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World Press Photo of the Year nominee reveals story behind pregnant ex-FARC guerrilla

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World Press Photo of the Year nominee reveals story behind pregnant ex-FARC guerrilla
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Yorladis was heavily pregnant when Spanish-French photographer Catalina Martin-Chico immortalised her in a former FARC guerrilla camp in the Colombian jungle of Guaviare.

The photographer explained how the image speaks of the "rebirth" of its protagonists, after laying down their arms.

With this photograph, Martin-Chico reached a milestone: becoming the first woman to be nominated across the two major award categories World Press Photo of the Year and World Press Story of the Year.

"Here we are, the women, even if you don't notice us so much," she said in an interview with Euronews.

Martin-Chico said that finding Yorladis pregnant was no coincidence.

She was looking for her, because she had already portrayed her in 2017 on her first trip to the veradales, isolated zones in Colombia where FARC guerrillas were still to be found while the peace process concluded.

They still wore uniforms and walked around with weapons, she explained.

"There I saw Yorladis for the first time, she wasn't pregnant, she didn't have any children, but I took a picture," she recalled.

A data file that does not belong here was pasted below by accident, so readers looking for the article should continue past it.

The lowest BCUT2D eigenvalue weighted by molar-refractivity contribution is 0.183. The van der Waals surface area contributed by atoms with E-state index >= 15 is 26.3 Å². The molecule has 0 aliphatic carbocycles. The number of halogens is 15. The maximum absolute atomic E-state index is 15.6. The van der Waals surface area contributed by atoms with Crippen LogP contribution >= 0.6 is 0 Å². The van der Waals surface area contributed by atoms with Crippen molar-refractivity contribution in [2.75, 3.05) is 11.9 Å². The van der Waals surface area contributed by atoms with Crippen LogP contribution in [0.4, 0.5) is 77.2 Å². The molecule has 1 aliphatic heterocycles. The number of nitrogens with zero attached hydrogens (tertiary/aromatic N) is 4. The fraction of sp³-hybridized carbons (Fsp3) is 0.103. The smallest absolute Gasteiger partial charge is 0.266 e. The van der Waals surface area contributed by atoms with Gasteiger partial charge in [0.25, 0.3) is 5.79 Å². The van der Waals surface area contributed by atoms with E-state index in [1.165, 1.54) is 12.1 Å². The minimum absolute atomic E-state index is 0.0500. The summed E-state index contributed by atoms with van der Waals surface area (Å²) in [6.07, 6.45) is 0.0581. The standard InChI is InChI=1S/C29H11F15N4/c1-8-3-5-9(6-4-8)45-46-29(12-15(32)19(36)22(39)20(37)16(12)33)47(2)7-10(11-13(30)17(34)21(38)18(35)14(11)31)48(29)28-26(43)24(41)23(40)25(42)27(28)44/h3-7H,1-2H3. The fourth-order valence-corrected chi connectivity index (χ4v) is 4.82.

Nine months later she returned and found a completely different landscape. There were no more uniforms, no more checkpoints and half of the ex-guerrillas had left to live with their families.

It was here that Yorladis was taking the first steps towards a new life.

Despite the contraceptive injections given by a nurse, this was her sixth pregnancy. On previous occasions, she had been forced to abort.

It's a story of these babies who are born, but above all, it's a story of the fathers and mothers who are reborn. When they entered the FARC they were children, they were 11, 12, 13 years old.

The FARC's regulations are clear: "We accept women, but not pregnancies and children."

"Yorladis is not the only one who became pregnant and had to have an abortion," said Martin-Chico.

"Knowing that the next day you have to carry up to the 50 kilos of backpack and walk eight hours through the jungle to change camps, whether or not you have had an abortion.

"Other women have been able to carry the pregnancy to term and give birth in the jungle but that came with the extreme condition of having to abandon the babies."

Through her images of Yorladis and others from the camp, Martin-Chico has created an album entitled 'Reborn' on her website.

"It's a story of these babies who are born, but above all, it's a story of the fathers and mothers who are reborn. When they entered the FARC they were children, they were 11, 12, 13 years old," she said of the album.

Yorladis was one of those who, at the age of 12, cut her ties "with the whole family, with everything that is society, with people, with money, with the notion of working".

Now the former rebels have to think again about ordinary tasks, like going to the shops, explained the photographer.

"These children of peace replace the weapons, give them again the family relationship they did not know since they were children themselves and relearn how to live in society," said Martin-Chico.

On the same day Martin-Chico discovered her name among the World Press Photo finalists, she spoke to Yorladis.

"It's a very strong signal because I had lost contact over the last two months," she said.

Yorladis' baby is about to turn one-year-old and the father works on a farm near the camp planting cane.

"Oh my God and that belly is going to be seen by everyone," replied the former guerrilla, while congratulating her on the nomination.